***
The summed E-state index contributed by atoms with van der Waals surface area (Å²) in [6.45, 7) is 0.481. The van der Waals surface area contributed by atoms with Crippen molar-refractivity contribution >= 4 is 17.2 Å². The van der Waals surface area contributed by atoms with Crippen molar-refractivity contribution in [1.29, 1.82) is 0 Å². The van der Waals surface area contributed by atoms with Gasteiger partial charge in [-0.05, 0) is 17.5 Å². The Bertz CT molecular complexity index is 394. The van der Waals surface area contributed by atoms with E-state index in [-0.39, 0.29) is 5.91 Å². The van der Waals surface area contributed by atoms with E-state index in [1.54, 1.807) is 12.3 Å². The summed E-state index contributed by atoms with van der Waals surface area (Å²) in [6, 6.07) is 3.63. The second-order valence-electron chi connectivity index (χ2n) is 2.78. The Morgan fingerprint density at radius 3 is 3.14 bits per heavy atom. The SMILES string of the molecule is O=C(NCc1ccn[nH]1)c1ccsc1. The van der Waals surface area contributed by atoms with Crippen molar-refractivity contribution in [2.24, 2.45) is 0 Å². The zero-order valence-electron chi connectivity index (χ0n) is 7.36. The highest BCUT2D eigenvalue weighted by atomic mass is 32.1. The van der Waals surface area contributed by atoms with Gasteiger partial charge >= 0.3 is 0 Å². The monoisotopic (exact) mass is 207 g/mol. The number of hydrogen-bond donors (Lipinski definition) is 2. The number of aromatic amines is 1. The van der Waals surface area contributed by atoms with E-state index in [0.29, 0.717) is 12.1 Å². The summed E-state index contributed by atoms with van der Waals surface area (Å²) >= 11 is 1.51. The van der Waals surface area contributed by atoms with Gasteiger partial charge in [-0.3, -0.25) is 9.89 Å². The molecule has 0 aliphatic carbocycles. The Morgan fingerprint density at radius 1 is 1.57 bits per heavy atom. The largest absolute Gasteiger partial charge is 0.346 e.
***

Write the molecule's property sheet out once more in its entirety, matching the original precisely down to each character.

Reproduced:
The summed E-state index contributed by atoms with van der Waals surface area (Å²) in [6.45, 7) is 0.481. The van der Waals surface area contributed by atoms with Crippen molar-refractivity contribution >= 4 is 17.2 Å². The van der Waals surface area contributed by atoms with Crippen molar-refractivity contribution in [1.29, 1.82) is 0 Å². The van der Waals surface area contributed by atoms with Gasteiger partial charge in [-0.05, 0) is 17.5 Å². The Bertz CT molecular complexity index is 394. The van der Waals surface area contributed by atoms with E-state index in [-0.39, 0.29) is 5.91 Å². The van der Waals surface area contributed by atoms with E-state index in [1.54, 1.807) is 12.3 Å². The summed E-state index contributed by atoms with van der Waals surface area (Å²) in [6, 6.07) is 3.63. The second-order valence-electron chi connectivity index (χ2n) is 2.78. The Morgan fingerprint density at radius 3 is 3.14 bits per heavy atom. The SMILES string of the molecule is O=C(NCc1ccn[nH]1)c1ccsc1. The van der Waals surface area contributed by atoms with Crippen molar-refractivity contribution in [2.24, 2.45) is 0 Å². The zero-order valence-electron chi connectivity index (χ0n) is 7.36. The highest BCUT2D eigenvalue weighted by atomic mass is 32.1. The van der Waals surface area contributed by atoms with Gasteiger partial charge >= 0.3 is 0 Å². The monoisotopic (exact) mass is 207 g/mol. The number of hydrogen-bond donors (Lipinski definition) is 2. The number of aromatic amines is 1. The van der Waals surface area contributed by atoms with E-state index in [0.29, 0.717) is 12.1 Å². The summed E-state index contributed by atoms with van der Waals surface area (Å²) >= 11 is 1.51. The van der Waals surface area contributed by atoms with Gasteiger partial charge in [-0.3, -0.25) is 9.89 Å². The molecule has 0 aliphatic carbocycles. The Morgan fingerprint density at radius 1 is 1.57 bits per heavy atom. The largest absolute Gasteiger partial charge is 0.346 e.